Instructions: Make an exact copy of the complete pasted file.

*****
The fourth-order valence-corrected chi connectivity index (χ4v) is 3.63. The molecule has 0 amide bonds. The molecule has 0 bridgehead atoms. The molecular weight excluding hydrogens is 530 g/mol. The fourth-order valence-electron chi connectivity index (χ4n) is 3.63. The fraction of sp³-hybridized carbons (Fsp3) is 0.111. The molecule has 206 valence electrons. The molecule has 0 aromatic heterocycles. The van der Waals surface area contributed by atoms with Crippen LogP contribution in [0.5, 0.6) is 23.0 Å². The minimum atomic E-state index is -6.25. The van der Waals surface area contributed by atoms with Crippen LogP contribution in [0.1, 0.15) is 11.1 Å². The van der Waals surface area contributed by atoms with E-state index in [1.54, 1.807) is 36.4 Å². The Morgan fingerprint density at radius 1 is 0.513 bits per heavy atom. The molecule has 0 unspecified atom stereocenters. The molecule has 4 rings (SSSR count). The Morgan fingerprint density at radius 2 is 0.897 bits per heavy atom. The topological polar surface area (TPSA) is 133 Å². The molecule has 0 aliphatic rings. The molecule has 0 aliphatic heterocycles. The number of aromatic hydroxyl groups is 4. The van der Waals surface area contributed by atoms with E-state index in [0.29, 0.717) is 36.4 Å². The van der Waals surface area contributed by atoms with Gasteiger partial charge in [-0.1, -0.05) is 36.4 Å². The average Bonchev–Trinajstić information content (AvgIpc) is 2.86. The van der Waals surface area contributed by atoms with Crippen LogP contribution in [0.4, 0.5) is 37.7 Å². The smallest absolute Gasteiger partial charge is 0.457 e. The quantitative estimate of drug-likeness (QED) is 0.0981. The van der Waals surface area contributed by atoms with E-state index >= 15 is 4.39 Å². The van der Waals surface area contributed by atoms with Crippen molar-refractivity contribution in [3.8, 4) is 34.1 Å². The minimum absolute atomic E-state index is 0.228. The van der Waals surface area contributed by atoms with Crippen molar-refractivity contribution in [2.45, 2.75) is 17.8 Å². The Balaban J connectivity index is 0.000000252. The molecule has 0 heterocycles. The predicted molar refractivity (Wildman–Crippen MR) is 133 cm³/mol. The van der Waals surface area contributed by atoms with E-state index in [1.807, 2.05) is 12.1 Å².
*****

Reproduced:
The fourth-order valence-corrected chi connectivity index (χ4v) is 3.63. The molecule has 0 amide bonds. The molecule has 0 bridgehead atoms. The molecular weight excluding hydrogens is 530 g/mol. The fourth-order valence-electron chi connectivity index (χ4n) is 3.63. The fraction of sp³-hybridized carbons (Fsp3) is 0.111. The molecule has 206 valence electrons. The molecule has 0 aromatic heterocycles. The van der Waals surface area contributed by atoms with Crippen LogP contribution in [0.5, 0.6) is 23.0 Å². The minimum atomic E-state index is -6.25. The van der Waals surface area contributed by atoms with Crippen LogP contribution in [0.1, 0.15) is 11.1 Å². The van der Waals surface area contributed by atoms with E-state index in [1.54, 1.807) is 36.4 Å². The Morgan fingerprint density at radius 1 is 0.513 bits per heavy atom. The molecule has 0 unspecified atom stereocenters. The molecule has 4 rings (SSSR count). The Morgan fingerprint density at radius 2 is 0.897 bits per heavy atom. The topological polar surface area (TPSA) is 133 Å². The molecule has 0 aliphatic rings. The molecule has 0 aliphatic heterocycles. The number of aromatic hydroxyl groups is 4. The van der Waals surface area contributed by atoms with E-state index in [0.29, 0.717) is 36.4 Å². The van der Waals surface area contributed by atoms with Gasteiger partial charge in [-0.1, -0.05) is 36.4 Å². The average Bonchev–Trinajstić information content (AvgIpc) is 2.86. The van der Waals surface area contributed by atoms with Crippen LogP contribution in [0.4, 0.5) is 37.7 Å². The smallest absolute Gasteiger partial charge is 0.457 e. The quantitative estimate of drug-likeness (QED) is 0.0981. The van der Waals surface area contributed by atoms with E-state index >= 15 is 4.39 Å². The van der Waals surface area contributed by atoms with Crippen molar-refractivity contribution in [3.8, 4) is 34.1 Å². The minimum absolute atomic E-state index is 0.228. The van der Waals surface area contributed by atoms with Crippen molar-refractivity contribution in [2.45, 2.75) is 17.8 Å². The Balaban J connectivity index is 0.000000252. The molecule has 0 heterocycles. The predicted molar refractivity (Wildman–Crippen MR) is 133 cm³/mol. The van der Waals surface area contributed by atoms with E-state index in [1.807, 2.05) is 12.1 Å².